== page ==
- Carbon dioxide emissions from the power sector have fallen below those from transportation, a reversal not seen in the United States since the late 1970s, according to data from the U.S. Energy Information Administration.
- The EIA said the new analysis is based on emissions levels through September 2016 that was reported in the most recent Monthly Energy Review.
- While the electric power sector consumes more energy than the transportation sector, the carbon intensity of the power sector has fallen much faster than the transport sector due to increasing amounts of natural gas, hydropower, wind and solar coming online.
It's been almost 40 years since carbon emissions from the transportation sector were greater than power generation, but a confluence of economic and technological factors have switched the two. EIA's data appears to verify predictions in a University of Michigan study, which said cheaper oil would boost sales of gasoline-dependent trucks and SUVs, consequently increasing emissions for transportation.
That study also pointed out that as coal lost ground to natural gas and renewables, power sector CO2 emissions dropped on average 2.8% a year between 2007 and 2015. Conversely, carbon emissions from the transport sector increased at an average rate of 1.8% per year over the past four years as increased travel and shipping outpaced efficiency gains.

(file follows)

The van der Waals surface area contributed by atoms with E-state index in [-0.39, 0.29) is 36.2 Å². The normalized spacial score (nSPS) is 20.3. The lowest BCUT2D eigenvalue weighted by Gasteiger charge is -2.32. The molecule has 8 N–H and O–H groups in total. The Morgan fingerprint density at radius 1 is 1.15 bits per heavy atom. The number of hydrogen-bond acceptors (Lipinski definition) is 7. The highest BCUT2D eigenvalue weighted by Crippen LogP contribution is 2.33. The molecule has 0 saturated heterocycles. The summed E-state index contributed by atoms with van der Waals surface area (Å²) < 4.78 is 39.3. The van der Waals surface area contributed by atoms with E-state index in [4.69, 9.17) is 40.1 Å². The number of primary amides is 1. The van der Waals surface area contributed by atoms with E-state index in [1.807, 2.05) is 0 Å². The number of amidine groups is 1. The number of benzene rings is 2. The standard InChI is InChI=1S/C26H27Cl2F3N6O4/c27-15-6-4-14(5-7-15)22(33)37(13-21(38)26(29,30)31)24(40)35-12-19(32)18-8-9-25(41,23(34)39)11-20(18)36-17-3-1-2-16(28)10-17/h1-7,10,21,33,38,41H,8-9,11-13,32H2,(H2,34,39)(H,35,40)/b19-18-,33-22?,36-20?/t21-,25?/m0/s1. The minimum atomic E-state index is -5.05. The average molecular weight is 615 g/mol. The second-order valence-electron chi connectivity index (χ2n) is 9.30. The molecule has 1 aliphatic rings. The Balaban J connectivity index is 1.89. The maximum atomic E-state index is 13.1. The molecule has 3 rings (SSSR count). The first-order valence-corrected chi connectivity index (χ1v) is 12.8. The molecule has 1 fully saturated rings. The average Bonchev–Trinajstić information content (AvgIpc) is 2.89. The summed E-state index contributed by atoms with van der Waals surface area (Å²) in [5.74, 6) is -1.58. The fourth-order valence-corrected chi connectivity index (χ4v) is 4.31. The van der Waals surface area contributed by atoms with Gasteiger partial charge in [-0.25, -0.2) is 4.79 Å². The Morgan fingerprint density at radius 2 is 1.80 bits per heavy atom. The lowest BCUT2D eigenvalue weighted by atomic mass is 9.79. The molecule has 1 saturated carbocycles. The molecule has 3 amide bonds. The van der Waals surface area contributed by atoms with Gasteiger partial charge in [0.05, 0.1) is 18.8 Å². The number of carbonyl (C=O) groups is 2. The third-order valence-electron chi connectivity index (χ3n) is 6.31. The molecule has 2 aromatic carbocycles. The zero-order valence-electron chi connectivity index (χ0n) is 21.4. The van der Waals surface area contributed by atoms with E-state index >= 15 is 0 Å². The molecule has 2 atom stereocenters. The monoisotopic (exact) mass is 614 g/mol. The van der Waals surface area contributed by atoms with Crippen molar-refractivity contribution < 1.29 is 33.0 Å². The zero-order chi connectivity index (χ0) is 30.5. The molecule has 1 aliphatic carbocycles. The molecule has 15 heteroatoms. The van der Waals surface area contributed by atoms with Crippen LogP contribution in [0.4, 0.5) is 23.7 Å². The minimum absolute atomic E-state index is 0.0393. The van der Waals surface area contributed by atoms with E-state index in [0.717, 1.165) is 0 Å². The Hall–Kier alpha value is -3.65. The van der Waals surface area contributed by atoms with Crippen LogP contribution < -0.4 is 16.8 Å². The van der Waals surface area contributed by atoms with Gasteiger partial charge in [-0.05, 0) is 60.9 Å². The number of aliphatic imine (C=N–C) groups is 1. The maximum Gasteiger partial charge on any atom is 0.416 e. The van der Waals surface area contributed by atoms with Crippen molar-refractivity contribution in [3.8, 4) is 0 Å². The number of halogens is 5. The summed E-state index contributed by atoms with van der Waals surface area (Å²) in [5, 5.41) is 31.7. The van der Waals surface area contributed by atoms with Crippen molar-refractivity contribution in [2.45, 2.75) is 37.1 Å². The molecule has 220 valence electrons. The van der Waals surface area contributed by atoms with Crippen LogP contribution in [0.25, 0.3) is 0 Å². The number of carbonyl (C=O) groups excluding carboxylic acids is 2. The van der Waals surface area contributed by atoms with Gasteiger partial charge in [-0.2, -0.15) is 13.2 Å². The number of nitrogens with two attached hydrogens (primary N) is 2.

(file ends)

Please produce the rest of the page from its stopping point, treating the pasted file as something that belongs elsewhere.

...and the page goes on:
According to EIA's data, CO2 emissions from transportation were 1,893 million metric tons (MMmt) from October 2015 through September 2016, compared with the power sector's 1,803 MMmt.
The agency primarily credited the decline in coal burn, which is the most carbon intensive of the fuels. According to EIA, coal combustion on average emits from 206 to 229 pounds per million British thermal units (lbs CO2/MMBtu), depending on type. For gas, combustion emits 117 lbs CO2/MMBtu. Gas generators "also tend to be more efficient than coal generators," EIA noted.
Transportation emissions tend to fall in between coal and gas, with gasoline emitting at an average rate of 157 lbs of CO2/MMBtu. Motor gasoline represents about 60% of transportation emissions.
While coal and natural gas had "nearly equal shares of electric power generation" from October 2015 through September 2016, their shares of electric power sector emissions were 61% and 31%, respectively, according to the EIA. "Overall electric power carbon intensity has also decreased as generation share of non-carbon-emitting fuels such as nuclear, hydropower, wind, and solar has grown," the agency said.
But 2016 also saw a slew of coal retirements as utilities moved to replace an aging coal fleet with cheaper natural gas. Carbon regulations played a part, as roughly 30% of the coal retirements occurred after the U.S. Environmental Protection Agency's Mercury and Air Toxic Standards rule went into effect in 2015.